AFP’s Code of Ethical Standards requires development professionals to respect the privacy of prospects and donors. In addition, it demands that fundraisers protect the confidentiality of all privileged information. To protect donor privacy, charities should not sell, share, or trade donors’ personally identifiable information with any other organization without permission. Furthermore, as per the Code, all donor records must remain with an organization when the fundraiser leaves. In addition, the Code explicitly prohibits fundraisers taking donor information from one organization to another. A prospect who feels their privacy has been violated is not likely to become a loyal donor.
A report in Australia revealed that face-to-face solicitors, those in public spaces or who go door-to-door, are most often paid a commission rather than an hourly wage. The objective is to secure monthly donors for charity clients. A for-profit company managing a campaign can be paid as much as 17 times the monthly donation amount. That fact is seldom disclosed to the public, who instead believe the solicitor works directly for the charity or is a volunteer, according to a survey by Frost and Sullivan summarized in the Huffington Post.4
Analysis of charity data suggests extremely high compensation is linked to poor results from charities. But intriguingly, so is extremely low compensation.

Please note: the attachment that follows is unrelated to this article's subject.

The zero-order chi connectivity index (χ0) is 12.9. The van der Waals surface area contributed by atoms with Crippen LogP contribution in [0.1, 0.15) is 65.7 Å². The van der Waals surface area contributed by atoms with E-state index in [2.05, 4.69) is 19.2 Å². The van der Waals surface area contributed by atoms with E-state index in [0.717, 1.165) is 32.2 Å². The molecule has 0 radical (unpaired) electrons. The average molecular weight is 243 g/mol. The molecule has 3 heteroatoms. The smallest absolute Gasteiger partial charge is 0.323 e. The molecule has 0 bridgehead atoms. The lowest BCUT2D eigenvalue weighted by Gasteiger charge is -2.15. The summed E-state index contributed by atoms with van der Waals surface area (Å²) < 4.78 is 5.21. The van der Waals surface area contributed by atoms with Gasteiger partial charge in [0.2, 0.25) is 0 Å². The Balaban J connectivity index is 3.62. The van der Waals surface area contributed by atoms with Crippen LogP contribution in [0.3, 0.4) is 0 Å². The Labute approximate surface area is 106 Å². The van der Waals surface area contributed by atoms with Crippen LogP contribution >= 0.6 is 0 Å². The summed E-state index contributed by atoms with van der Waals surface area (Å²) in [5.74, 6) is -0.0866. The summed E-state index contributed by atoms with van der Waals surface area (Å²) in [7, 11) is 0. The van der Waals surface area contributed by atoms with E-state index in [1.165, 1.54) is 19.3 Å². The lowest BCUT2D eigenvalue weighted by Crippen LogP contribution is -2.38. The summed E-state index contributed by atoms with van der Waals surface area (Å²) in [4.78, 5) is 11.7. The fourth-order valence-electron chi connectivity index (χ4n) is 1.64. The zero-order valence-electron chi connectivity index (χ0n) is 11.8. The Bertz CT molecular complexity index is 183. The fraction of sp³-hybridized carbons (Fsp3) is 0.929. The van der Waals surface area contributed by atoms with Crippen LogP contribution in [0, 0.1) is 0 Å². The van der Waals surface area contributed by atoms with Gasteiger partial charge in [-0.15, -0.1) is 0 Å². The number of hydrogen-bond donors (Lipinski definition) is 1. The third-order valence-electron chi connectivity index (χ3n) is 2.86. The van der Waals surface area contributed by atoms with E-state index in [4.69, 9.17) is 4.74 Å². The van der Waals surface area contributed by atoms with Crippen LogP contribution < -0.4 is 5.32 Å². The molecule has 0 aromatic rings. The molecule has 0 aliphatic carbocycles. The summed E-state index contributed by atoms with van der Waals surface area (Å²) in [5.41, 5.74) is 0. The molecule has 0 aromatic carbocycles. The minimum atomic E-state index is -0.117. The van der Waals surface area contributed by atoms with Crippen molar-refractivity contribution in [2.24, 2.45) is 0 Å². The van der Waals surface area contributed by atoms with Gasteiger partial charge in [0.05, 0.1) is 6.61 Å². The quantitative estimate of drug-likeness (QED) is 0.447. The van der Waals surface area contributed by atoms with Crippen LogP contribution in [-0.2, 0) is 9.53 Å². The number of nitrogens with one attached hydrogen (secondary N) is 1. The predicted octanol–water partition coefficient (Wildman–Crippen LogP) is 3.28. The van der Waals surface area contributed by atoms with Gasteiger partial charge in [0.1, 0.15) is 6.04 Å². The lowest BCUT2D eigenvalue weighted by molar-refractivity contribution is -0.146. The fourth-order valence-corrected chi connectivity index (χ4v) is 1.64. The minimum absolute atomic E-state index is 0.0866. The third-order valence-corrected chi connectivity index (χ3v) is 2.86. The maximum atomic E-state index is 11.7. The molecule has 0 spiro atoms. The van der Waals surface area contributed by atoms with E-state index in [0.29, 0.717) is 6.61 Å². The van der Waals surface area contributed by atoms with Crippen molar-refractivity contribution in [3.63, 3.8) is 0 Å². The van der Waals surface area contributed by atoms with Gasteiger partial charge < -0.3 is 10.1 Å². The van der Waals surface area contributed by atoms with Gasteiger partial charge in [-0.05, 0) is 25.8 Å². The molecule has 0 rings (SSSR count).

That news is troubling as it exposes a violation of the AFP Code on multiple counts. Charities are prohibited from being misleading and from paying commissions to staff and contracted service providers.
The nonprofit sector faces other compensation issues as well. If you do an internet search on “overpaid charity staff,” you’ll get well over a million hits. While the mainstream media periodically report on high salaries for senior charity staff, they tend not to report on low salaries. Both can be problematic, as a study by Canada’s Maclean’s discovered. Charities that significantly overpaid or underpaid chief executives, relative to peer organizations, were less likely to be transparent or efficient. “Analysis of charity data suggests extremely high compensation is linked to poor results for charities. But intriguingly, so is extremely low compensation,” according to the report.5
A study released earlier this year by AFP points to another compensation problem for the nonprofit sector. Women earn 10% less than their male counterparts.6 Fair and equitable pay will allow organizations to attract and retain the best talent while demonstrating integrity to the public.
Organizations can avoid difficulties by benchmarking compensation packages and policies with peer organizations. Just keep in mind that compensation can include any of the following: salary or wages, bonuses (though not commissions), severance payments, deferred payments, retirement benefits and fringe benefits. Other financial arrangements or transactions can also be treated as compensation, including personal vehicles, meals, housing, personal and family educational benefits, low-interest loans, payment of personal or spousal travel, entertainment and personal use of an organization’s resources.
7. Cooking the Books
U.S. News & World Report revealed that a major university in the Southwest U.S. provided false information to secure a higher place in the magazine’s “Best Colleges” rankings. For 20 years, the university provided inflated alumni giving percentages. As a result of the revelation, the university is listed as “Unranked” in the 2019 edition.